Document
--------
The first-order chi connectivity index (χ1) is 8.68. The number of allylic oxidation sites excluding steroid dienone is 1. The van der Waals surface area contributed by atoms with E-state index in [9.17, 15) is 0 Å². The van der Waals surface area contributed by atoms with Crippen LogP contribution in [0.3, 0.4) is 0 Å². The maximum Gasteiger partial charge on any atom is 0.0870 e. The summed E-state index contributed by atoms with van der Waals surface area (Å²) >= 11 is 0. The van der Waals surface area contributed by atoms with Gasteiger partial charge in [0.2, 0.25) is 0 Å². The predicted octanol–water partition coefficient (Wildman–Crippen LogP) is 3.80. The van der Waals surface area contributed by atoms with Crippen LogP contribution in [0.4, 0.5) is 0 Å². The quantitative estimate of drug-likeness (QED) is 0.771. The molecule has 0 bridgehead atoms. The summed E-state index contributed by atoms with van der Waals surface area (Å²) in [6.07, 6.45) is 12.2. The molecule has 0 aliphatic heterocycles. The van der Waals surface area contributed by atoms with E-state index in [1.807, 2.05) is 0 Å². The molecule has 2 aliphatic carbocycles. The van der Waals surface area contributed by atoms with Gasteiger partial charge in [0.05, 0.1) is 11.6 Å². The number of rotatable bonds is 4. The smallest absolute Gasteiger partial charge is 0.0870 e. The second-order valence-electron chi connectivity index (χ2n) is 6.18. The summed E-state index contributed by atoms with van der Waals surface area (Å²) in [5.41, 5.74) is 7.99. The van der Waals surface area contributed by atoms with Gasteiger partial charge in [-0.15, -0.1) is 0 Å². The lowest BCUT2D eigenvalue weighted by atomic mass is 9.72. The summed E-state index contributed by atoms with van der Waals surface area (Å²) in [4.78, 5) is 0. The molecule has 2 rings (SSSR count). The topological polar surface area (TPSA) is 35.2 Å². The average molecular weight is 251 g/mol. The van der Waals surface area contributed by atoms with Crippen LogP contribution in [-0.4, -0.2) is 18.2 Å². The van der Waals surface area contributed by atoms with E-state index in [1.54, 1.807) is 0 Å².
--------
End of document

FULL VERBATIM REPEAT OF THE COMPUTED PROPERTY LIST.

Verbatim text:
The first-order chi connectivity index (χ1) is 8.68. The number of allylic oxidation sites excluding steroid dienone is 1. The van der Waals surface area contributed by atoms with E-state index in [9.17, 15) is 0 Å². The van der Waals surface area contributed by atoms with Crippen LogP contribution in [0.3, 0.4) is 0 Å². The maximum Gasteiger partial charge on any atom is 0.0870 e. The summed E-state index contributed by atoms with van der Waals surface area (Å²) >= 11 is 0. The van der Waals surface area contributed by atoms with Gasteiger partial charge in [0.2, 0.25) is 0 Å². The predicted octanol–water partition coefficient (Wildman–Crippen LogP) is 3.80. The van der Waals surface area contributed by atoms with Crippen LogP contribution in [0.4, 0.5) is 0 Å². The quantitative estimate of drug-likeness (QED) is 0.771. The molecule has 0 bridgehead atoms. The summed E-state index contributed by atoms with van der Waals surface area (Å²) in [6.07, 6.45) is 12.2. The molecule has 0 aliphatic heterocycles. The van der Waals surface area contributed by atoms with E-state index in [1.807, 2.05) is 0 Å². The molecule has 2 aliphatic carbocycles. The van der Waals surface area contributed by atoms with Gasteiger partial charge in [0.05, 0.1) is 11.6 Å². The number of rotatable bonds is 4. The smallest absolute Gasteiger partial charge is 0.0870 e. The second-order valence-electron chi connectivity index (χ2n) is 6.18. The summed E-state index contributed by atoms with van der Waals surface area (Å²) in [5.41, 5.74) is 7.99. The van der Waals surface area contributed by atoms with Gasteiger partial charge in [-0.15, -0.1) is 0 Å². The lowest BCUT2D eigenvalue weighted by atomic mass is 9.72. The summed E-state index contributed by atoms with van der Waals surface area (Å²) in [4.78, 5) is 0. The molecule has 2 rings (SSSR count). The topological polar surface area (TPSA) is 35.2 Å². The average molecular weight is 251 g/mol. The van der Waals surface area contributed by atoms with Crippen LogP contribution in [-0.4, -0.2) is 18.2 Å². The van der Waals surface area contributed by atoms with E-state index in [1.54, 1.807) is 0 Å².